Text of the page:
Tiny Travelling Tales: Where Not To Go For Ramadan

I’ve visited majority Muslim countries during Ramadan four times now, and, generally speaking, would recommend it.

The standout experience was undoubtedly Istanbul. On my first day, on my first visit to the city, I was walking around the Blue Mosque around four-thirty and noticing that the lawn outside was filling up with families with picnic cloths and baskets, and a small market of food sellers were stealthily firing up their grills. The moment the call to prayer went out at five, a huge cheer went up and, shortly thereafter, everyone set to work.

Other visits, in Izmir and in Singapore, were rather more low-key, but still entertaining. Singapore is a city of multiple religions and one where everybody loves a party, so Ramadan is a time when it becomes harder than usual to book a restaurant, but it’s even more than usually worth it if you do. Izmir had special holiday bread loaves, fireworks at sundown, and a team of young people who would walk through the streets at 5 AM banging a drum to let everyone know the party was over and it was time to go back to fasting.

The one exception in my experience? Surprisingly, Cairo.

I’d booked a trip deliberately during Ramadan of 2010, based on my positive experiences in other majority-Muslim countries, and Cairo’s reputation as a cosmopolitan, cheerful city.

And the place closed the shutters for Ramadan.

Although it’s tempting to put it down to this being 2010, less than six months before the revolution kicked off, the reaction of local people was that this was normal. Everything shut for Ramadan; this was just what one did.

On the positive side, the Coptic establishments all opened up in the evenings, which led to some very exciting culinary experiences, including the best Hongkongnese food made by a non-Hongkongnese that I’ve ever had, and the discovery that Egypt, one of the inventors of beer nine thousand years ago, has definitely kept up the brewing tradition in the meantime.

But if I get to travel during Ramadan again, I’m going to Istanbul.

Haw Par Villa, Singapore: A Photoessay

I go to Singapore to teach at least once a year, which is good, because I like Singapore. And one of the most amazing things in Singapore is Haw Par Villa. Which, because it largely defies description, I’m going to show you in pictures rather than telling a funny story.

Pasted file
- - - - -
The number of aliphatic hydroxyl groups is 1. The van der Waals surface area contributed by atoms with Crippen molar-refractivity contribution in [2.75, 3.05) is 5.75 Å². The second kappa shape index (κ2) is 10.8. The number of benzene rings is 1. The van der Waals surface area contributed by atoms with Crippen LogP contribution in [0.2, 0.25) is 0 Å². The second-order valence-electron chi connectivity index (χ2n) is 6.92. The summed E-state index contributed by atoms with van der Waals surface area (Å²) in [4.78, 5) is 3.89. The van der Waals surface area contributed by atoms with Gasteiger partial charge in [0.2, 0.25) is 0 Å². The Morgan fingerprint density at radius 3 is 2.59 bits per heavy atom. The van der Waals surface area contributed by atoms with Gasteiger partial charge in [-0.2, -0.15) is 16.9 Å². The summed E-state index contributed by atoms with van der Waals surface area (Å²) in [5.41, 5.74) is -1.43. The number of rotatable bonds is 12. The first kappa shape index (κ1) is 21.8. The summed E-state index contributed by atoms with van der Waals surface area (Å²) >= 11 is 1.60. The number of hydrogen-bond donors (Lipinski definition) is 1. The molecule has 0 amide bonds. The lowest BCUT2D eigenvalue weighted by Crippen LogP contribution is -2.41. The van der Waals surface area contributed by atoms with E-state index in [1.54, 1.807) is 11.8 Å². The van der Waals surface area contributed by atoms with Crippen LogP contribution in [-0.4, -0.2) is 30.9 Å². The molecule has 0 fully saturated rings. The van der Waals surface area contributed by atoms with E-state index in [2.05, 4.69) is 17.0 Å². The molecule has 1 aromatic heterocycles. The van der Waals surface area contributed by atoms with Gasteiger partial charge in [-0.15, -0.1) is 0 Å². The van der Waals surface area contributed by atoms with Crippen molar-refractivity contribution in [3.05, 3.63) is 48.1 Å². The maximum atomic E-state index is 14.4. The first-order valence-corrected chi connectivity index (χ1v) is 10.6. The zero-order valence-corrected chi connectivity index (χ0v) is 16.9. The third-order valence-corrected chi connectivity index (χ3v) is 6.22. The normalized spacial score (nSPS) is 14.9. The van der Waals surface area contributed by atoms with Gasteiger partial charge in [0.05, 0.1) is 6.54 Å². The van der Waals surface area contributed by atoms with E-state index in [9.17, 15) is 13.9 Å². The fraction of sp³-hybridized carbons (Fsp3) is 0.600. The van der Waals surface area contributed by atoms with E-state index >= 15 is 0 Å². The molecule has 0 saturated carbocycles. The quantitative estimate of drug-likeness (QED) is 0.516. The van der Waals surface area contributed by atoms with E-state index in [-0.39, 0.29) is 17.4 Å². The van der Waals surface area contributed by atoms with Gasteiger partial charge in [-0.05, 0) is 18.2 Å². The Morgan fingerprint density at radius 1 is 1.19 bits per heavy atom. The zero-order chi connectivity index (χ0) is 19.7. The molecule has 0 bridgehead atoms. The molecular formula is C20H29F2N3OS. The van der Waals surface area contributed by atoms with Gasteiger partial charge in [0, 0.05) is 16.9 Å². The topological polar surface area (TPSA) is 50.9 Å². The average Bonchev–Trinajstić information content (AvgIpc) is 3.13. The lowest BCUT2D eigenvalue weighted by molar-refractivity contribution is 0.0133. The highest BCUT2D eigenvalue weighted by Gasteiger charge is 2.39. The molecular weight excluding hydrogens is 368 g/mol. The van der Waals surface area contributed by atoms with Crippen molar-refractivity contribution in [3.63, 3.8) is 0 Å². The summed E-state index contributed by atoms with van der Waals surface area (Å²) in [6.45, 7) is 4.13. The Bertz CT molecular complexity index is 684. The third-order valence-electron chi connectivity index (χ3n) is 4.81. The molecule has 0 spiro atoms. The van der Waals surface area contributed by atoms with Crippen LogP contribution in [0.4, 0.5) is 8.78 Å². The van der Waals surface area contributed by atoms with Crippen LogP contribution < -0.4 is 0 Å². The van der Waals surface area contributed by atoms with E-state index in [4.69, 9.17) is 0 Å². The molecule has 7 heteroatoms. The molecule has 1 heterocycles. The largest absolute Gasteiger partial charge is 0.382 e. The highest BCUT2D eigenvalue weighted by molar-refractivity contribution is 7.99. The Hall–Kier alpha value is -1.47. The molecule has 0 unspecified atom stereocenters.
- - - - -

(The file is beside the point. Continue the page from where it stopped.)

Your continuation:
What most people know about Haw Par Villa, if they know anything at all about it, is its famous set of dioramas depicting the Seven Hells of Buddhist folklore. And yes, you certainly can see the damned facing horrible forms of punishment:

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Which, apparently, their victims can watch before going on to their own judgment, which seems rather schadenfreude-heavy to me:
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But that’s, if anything, the most conventional part of the park. For one thing, the park was set up by the people who invented (or packaged and marketed, anyway) Tiger Balm, and one can occasionally run into the ghosts of Tiger Balm mascots past:
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Or a pitched battle between the rats and the rabbits, no, I don’t know either.

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Or scenes from Chinese legends, some recognisable, some less so (even to people in the relevant culture; Malay Chinese friends I’ve asked have struggled to explain some of these).IMG_0552IMG_0567

(this one’s from Journey to the West: Pigsy at his most terrifying)IMG_0639

(According to the plaque, this one depicts the Seven Lucky Gods doing battle with Neptune, who must have wandered in from some other mythological canon)IMG_0667

Then there’s the anthropomorphic animals, similarly ranging from the cute to the disturbing:

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OK, mostly the disturbing.IMG_0610

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There are also more conventionally represented animals, albeit, one suspects, rendered by a sculptor who’s never actually seen one:
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Along with some really quite beautiful gods and heroes

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And, finally, you can take a trip round the monuments of the world!IMG_0668

If you’re in Singapore and want to visit for yourself, here’s a map. There’s way more than I could put in a single blog post, so do go see it.